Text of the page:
Domestic abuse and disability
Disabled people experience higher rates of domestic abuse.
Data shows that disabled people experience higher rates of domestic abuse compared to those without a disability. In fact, the prevalence of abuse can be double. In addition, research by SafeLives found that disabled people will experience more severe and more frequent abuse over a longer period of time, often enduring abuse for over three years before accessing support.
For many disabled people, the abuse they experience is intrinsically linked to their disability, with many perpetrators being intimate partners or family members who also act as their carer. The role of carer can be exploited, as it often puts that person in a position of power over many aspects of the victims life, such as where they go, who they see, when they get their medication and so on.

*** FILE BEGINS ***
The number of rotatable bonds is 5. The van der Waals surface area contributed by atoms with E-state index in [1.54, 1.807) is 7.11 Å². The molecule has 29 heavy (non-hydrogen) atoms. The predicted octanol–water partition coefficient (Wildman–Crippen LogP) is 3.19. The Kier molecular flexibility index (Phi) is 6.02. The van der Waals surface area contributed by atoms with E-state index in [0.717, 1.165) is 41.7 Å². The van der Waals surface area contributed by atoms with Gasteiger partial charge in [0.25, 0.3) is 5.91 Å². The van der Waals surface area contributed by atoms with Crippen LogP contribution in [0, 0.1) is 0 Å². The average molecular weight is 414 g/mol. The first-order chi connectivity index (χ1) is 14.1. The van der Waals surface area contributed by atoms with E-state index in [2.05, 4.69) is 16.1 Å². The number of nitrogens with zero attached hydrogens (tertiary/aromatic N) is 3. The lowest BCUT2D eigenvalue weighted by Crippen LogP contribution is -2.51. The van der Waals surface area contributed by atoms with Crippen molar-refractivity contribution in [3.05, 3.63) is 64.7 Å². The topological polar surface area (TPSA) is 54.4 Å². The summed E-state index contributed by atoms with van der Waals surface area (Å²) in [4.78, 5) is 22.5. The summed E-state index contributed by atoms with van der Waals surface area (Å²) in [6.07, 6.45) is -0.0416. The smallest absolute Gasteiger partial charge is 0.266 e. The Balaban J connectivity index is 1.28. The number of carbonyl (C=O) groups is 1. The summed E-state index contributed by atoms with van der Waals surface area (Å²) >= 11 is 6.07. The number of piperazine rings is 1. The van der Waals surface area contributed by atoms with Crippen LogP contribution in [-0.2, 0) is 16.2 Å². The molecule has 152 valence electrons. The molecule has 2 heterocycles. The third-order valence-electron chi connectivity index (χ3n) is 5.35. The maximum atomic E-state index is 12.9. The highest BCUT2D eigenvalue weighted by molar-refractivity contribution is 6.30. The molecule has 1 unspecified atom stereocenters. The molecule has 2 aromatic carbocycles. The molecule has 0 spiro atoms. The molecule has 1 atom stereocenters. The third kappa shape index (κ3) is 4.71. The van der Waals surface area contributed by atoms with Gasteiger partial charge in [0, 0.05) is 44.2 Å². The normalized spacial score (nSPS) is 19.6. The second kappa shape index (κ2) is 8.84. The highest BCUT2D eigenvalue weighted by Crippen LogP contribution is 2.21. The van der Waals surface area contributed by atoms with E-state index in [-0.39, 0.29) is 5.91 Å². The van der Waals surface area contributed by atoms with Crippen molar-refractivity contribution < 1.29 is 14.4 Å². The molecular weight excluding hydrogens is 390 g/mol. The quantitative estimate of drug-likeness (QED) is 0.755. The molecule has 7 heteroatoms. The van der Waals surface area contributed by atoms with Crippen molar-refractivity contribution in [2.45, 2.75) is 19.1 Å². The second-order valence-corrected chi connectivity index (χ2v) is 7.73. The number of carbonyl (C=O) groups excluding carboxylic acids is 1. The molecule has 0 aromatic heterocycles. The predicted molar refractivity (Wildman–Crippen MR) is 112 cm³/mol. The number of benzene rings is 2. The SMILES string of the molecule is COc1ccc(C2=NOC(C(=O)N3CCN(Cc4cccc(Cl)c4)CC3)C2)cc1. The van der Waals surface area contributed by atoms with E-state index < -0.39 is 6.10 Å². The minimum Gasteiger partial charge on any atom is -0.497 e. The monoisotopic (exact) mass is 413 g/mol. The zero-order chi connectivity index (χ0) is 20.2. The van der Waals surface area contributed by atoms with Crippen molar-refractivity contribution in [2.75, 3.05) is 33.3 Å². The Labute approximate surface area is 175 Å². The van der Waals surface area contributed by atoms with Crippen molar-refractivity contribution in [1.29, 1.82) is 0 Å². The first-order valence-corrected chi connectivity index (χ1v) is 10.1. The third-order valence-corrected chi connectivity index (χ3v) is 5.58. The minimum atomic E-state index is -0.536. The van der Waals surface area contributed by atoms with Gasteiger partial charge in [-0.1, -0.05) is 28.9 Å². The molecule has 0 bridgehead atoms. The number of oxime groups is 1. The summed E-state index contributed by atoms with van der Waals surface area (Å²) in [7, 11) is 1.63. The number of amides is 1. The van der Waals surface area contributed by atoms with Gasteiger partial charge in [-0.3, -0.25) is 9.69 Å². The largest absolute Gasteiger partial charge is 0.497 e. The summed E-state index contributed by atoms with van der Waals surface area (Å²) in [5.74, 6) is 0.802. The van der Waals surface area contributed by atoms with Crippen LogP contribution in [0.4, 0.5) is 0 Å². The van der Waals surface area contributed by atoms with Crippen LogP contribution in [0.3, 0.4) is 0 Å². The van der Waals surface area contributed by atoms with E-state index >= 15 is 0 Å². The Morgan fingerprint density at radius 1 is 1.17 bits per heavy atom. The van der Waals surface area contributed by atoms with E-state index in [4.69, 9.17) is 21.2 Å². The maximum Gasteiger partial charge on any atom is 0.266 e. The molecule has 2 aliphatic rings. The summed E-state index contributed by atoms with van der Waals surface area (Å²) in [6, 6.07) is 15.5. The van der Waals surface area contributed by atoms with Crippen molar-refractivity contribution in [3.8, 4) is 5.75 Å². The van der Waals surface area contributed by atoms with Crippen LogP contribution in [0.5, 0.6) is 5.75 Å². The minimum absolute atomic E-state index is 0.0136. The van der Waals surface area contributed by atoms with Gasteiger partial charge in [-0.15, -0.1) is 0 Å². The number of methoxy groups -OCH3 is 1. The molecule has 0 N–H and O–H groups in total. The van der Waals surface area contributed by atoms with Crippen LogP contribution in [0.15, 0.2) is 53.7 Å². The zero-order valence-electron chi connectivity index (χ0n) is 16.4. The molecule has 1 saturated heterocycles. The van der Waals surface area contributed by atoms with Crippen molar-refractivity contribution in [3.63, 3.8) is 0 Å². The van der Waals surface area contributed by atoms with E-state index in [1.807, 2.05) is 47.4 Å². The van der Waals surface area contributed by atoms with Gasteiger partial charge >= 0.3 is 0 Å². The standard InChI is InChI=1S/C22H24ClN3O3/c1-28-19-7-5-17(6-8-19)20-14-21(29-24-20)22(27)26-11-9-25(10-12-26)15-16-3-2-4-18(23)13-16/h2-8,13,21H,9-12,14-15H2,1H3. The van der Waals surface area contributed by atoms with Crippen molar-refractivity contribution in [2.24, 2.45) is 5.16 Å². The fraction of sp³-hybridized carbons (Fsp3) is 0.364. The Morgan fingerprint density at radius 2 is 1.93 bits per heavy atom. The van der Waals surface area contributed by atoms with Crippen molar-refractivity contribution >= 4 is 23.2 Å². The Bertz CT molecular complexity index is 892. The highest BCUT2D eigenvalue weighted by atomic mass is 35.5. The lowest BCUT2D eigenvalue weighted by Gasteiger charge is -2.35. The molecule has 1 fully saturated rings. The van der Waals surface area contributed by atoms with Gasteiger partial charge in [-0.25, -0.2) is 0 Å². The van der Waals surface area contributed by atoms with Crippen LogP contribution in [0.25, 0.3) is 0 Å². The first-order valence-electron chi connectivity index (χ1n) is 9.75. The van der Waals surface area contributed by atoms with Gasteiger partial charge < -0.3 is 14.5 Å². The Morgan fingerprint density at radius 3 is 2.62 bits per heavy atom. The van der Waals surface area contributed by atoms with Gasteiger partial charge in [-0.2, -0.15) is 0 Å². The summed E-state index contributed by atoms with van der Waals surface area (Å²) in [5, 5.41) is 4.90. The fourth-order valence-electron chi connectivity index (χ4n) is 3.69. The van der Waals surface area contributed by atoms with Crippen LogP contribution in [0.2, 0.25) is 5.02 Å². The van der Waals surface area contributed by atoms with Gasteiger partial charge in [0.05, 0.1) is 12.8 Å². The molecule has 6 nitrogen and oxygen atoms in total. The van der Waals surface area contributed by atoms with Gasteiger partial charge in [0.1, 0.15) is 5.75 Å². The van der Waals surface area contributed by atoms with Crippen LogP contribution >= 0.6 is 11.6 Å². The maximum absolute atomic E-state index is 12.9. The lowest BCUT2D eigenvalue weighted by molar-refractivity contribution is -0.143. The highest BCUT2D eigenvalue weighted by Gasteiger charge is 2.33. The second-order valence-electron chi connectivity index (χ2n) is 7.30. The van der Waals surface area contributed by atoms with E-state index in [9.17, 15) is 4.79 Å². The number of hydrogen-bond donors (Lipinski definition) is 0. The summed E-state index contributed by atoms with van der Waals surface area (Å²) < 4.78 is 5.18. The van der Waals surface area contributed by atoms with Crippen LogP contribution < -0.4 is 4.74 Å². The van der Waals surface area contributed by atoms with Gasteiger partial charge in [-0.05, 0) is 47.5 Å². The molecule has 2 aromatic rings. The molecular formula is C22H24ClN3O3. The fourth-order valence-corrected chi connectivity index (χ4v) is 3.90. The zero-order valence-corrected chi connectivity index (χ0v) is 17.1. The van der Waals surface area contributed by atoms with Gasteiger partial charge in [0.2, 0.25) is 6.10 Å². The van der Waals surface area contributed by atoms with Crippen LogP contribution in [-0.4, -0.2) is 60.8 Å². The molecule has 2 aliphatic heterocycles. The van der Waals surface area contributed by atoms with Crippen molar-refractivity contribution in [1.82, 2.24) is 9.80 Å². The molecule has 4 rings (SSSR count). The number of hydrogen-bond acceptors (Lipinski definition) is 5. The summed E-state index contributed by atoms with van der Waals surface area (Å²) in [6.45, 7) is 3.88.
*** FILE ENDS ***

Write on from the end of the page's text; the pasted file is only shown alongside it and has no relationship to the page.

Disabled people may also find it harder to access help if, for example, they have limited mobility and can’t get to services. Or if are visually impaired or deaf and struggle to use computers or telephones.
We recognise these challenges and have made our website accessible for a range of users: just click the accessibility button at the top of the screen to select how you want to access the information. We are here to help and can talk to you about your situation and housing options.
There are also specialist services which offer advice, support and guidance for disabled people experiencing domestic abuse. If you’re worried about your relationship, or that of a friend or family member, please contact:
- Stay Safe East - a charity who support deaf and disabled victims of domestic abuse across London and can be contacted by telephone or SMS on 07865 340 122, Monday to Thursday 10am-5pm.
- Respond – a charity who support victims of abuse with learning disabilities and/or autism. They can be contacted on 020 7383 0700.
In an emergency, always call 999